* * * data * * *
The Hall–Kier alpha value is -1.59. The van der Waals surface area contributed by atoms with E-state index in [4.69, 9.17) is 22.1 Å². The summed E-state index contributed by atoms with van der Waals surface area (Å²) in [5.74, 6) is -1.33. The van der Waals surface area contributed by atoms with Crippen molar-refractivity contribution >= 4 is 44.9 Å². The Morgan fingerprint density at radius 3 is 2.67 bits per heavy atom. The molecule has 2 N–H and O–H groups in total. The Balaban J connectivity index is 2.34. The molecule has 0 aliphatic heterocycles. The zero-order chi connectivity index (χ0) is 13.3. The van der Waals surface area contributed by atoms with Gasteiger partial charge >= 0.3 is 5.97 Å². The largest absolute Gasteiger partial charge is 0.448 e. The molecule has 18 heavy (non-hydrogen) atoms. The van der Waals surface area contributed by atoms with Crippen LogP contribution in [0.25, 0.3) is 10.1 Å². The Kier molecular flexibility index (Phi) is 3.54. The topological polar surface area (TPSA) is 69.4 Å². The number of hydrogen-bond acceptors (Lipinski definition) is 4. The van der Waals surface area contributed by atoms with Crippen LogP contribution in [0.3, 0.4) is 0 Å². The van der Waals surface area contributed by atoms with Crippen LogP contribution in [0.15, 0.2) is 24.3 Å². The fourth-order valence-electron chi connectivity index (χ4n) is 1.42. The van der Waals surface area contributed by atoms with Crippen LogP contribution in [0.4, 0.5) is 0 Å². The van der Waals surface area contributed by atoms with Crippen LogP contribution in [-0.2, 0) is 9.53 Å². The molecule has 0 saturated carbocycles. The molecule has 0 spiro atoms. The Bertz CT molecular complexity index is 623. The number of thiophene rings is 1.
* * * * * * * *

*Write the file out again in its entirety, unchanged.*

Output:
The Hall–Kier alpha value is -1.59. The van der Waals surface area contributed by atoms with E-state index in [4.69, 9.17) is 22.1 Å². The summed E-state index contributed by atoms with van der Waals surface area (Å²) in [5.74, 6) is -1.33. The van der Waals surface area contributed by atoms with Crippen molar-refractivity contribution >= 4 is 44.9 Å². The Morgan fingerprint density at radius 3 is 2.67 bits per heavy atom. The molecule has 2 N–H and O–H groups in total. The Balaban J connectivity index is 2.34. The molecule has 0 aliphatic heterocycles. The zero-order chi connectivity index (χ0) is 13.3. The van der Waals surface area contributed by atoms with Gasteiger partial charge >= 0.3 is 5.97 Å². The largest absolute Gasteiger partial charge is 0.448 e. The molecule has 18 heavy (non-hydrogen) atoms. The van der Waals surface area contributed by atoms with Crippen LogP contribution in [0.25, 0.3) is 10.1 Å². The Kier molecular flexibility index (Phi) is 3.54. The topological polar surface area (TPSA) is 69.4 Å². The number of hydrogen-bond acceptors (Lipinski definition) is 4. The van der Waals surface area contributed by atoms with Crippen LogP contribution in [0.3, 0.4) is 0 Å². The van der Waals surface area contributed by atoms with Crippen LogP contribution in [0.15, 0.2) is 24.3 Å². The fourth-order valence-electron chi connectivity index (χ4n) is 1.42. The van der Waals surface area contributed by atoms with Crippen LogP contribution in [0.4, 0.5) is 0 Å². The van der Waals surface area contributed by atoms with Crippen LogP contribution in [-0.2, 0) is 9.53 Å². The molecule has 0 saturated carbocycles. The molecule has 0 spiro atoms. The Bertz CT molecular complexity index is 623. The number of thiophene rings is 1.